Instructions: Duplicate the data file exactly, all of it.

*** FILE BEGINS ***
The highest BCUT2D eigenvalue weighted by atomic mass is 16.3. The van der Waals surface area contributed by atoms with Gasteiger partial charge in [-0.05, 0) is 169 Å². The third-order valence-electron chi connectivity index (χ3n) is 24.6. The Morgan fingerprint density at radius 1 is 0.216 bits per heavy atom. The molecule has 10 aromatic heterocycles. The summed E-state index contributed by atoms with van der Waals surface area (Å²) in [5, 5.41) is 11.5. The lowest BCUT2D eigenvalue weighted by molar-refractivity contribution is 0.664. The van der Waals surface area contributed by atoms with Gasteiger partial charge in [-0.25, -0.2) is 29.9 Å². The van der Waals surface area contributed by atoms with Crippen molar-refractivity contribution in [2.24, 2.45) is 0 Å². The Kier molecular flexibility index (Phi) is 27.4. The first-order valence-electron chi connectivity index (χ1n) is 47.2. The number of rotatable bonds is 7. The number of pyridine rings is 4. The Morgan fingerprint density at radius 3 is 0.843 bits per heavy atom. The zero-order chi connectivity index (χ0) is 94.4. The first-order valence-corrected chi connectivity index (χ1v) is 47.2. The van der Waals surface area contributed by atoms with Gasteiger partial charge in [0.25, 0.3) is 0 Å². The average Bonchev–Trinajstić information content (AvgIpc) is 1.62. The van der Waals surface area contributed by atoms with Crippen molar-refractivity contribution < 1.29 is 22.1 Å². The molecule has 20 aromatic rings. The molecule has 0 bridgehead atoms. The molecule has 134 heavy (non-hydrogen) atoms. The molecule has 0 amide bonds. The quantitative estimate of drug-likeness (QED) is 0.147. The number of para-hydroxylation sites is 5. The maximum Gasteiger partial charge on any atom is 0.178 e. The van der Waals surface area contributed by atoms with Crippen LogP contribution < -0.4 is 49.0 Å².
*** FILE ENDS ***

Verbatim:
The highest BCUT2D eigenvalue weighted by atomic mass is 16.3. The van der Waals surface area contributed by atoms with Gasteiger partial charge in [-0.05, 0) is 169 Å². The third-order valence-electron chi connectivity index (χ3n) is 24.6. The Morgan fingerprint density at radius 1 is 0.216 bits per heavy atom. The molecule has 10 aromatic heterocycles. The summed E-state index contributed by atoms with van der Waals surface area (Å²) in [5, 5.41) is 11.5. The lowest BCUT2D eigenvalue weighted by molar-refractivity contribution is 0.664. The van der Waals surface area contributed by atoms with Gasteiger partial charge in [-0.25, -0.2) is 29.9 Å². The van der Waals surface area contributed by atoms with Crippen molar-refractivity contribution in [2.24, 2.45) is 0 Å². The Kier molecular flexibility index (Phi) is 27.4. The first-order valence-electron chi connectivity index (χ1n) is 47.2. The number of rotatable bonds is 7. The number of pyridine rings is 4. The Morgan fingerprint density at radius 3 is 0.843 bits per heavy atom. The zero-order chi connectivity index (χ0) is 94.4. The first-order valence-corrected chi connectivity index (χ1v) is 47.2. The van der Waals surface area contributed by atoms with Gasteiger partial charge in [0.25, 0.3) is 0 Å². The average Bonchev–Trinajstić information content (AvgIpc) is 1.62. The van der Waals surface area contributed by atoms with Crippen molar-refractivity contribution < 1.29 is 22.1 Å². The molecule has 20 aromatic rings. The molecule has 0 bridgehead atoms. The molecule has 134 heavy (non-hydrogen) atoms. The molecule has 0 amide bonds. The quantitative estimate of drug-likeness (QED) is 0.147. The number of para-hydroxylation sites is 5. The maximum Gasteiger partial charge on any atom is 0.178 e. The van der Waals surface area contributed by atoms with Crippen LogP contribution < -0.4 is 49.0 Å².